Paul Begala looked back at Barack Obama’s list of particulars against McCain’s misjudgments on Iraq policy in 2002-2004 and said: “He thrashed John McCain on Iraq.” It’s too bad, though, that Obama didn’t return back to this point more frequently. Unlike the various tactical ins-and-outs of different people’s ideas about exactly when and where you meet with so-and-so, the initial question about whether or not to invade Iraq implicates big picture strategic considerations.
It’s clear to anyone who bothers to ask him that love of preventive war as a primary tool of non-proliferation policy is integral to McCain’s worldview. He sees one of the main problems with the Iraq War as being that it’s tended to make Americans less eager to embrace that agenda. He fears that we may turn to a candidate, Obama, who doesn’t believe in attacking countries that haven’t attacked us or our allies. He thinks that starting such wars is vital to American security, and that’s why he’s running for president.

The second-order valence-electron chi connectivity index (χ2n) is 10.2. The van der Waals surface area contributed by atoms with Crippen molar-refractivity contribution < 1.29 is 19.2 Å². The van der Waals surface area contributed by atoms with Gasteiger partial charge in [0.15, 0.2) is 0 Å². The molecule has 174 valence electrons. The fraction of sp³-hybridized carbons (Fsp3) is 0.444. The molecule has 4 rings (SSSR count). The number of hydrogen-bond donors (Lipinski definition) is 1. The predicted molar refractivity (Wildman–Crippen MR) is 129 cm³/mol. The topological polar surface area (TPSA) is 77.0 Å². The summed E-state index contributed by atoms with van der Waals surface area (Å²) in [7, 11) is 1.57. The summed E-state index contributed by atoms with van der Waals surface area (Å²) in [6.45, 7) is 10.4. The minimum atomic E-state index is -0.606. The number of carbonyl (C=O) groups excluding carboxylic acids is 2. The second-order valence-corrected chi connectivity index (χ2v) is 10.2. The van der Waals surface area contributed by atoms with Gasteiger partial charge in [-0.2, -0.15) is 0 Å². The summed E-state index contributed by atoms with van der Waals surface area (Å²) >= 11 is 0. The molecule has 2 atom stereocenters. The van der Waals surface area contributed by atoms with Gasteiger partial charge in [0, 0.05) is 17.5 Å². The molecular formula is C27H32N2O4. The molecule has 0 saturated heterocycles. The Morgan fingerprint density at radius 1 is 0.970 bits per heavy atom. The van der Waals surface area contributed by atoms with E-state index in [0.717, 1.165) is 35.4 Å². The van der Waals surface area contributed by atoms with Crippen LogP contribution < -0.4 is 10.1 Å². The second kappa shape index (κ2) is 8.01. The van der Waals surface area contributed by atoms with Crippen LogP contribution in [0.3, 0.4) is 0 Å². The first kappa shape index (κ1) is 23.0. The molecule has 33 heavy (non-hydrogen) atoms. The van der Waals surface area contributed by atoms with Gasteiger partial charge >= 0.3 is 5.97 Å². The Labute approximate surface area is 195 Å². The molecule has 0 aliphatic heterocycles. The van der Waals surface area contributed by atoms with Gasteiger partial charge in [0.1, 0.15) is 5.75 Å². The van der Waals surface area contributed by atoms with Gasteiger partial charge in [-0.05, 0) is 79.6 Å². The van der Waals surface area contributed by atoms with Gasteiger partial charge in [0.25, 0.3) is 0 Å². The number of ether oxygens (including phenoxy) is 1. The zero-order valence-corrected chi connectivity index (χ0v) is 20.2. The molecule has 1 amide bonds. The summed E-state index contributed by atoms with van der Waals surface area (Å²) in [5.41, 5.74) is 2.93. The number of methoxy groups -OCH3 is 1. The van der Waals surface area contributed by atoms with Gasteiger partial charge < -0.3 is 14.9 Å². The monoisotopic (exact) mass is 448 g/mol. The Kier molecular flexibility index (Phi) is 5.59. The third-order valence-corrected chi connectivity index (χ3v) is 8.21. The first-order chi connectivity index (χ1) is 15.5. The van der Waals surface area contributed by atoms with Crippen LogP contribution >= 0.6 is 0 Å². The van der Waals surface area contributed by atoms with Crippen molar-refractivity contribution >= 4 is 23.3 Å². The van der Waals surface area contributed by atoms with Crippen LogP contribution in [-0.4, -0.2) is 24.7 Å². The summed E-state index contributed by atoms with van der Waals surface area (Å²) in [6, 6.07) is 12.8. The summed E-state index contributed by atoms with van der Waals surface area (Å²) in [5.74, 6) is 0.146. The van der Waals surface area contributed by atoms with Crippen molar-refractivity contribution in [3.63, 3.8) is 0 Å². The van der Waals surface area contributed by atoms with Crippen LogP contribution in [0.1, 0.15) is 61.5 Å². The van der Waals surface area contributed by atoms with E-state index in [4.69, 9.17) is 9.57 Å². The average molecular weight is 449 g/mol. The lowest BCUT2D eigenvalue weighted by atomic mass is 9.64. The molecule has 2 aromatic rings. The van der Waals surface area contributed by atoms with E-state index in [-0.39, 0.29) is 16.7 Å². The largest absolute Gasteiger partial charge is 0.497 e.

In fact, though, people have grown disgruntled with preventive war because the preventive war doctrine has resulted in disaster.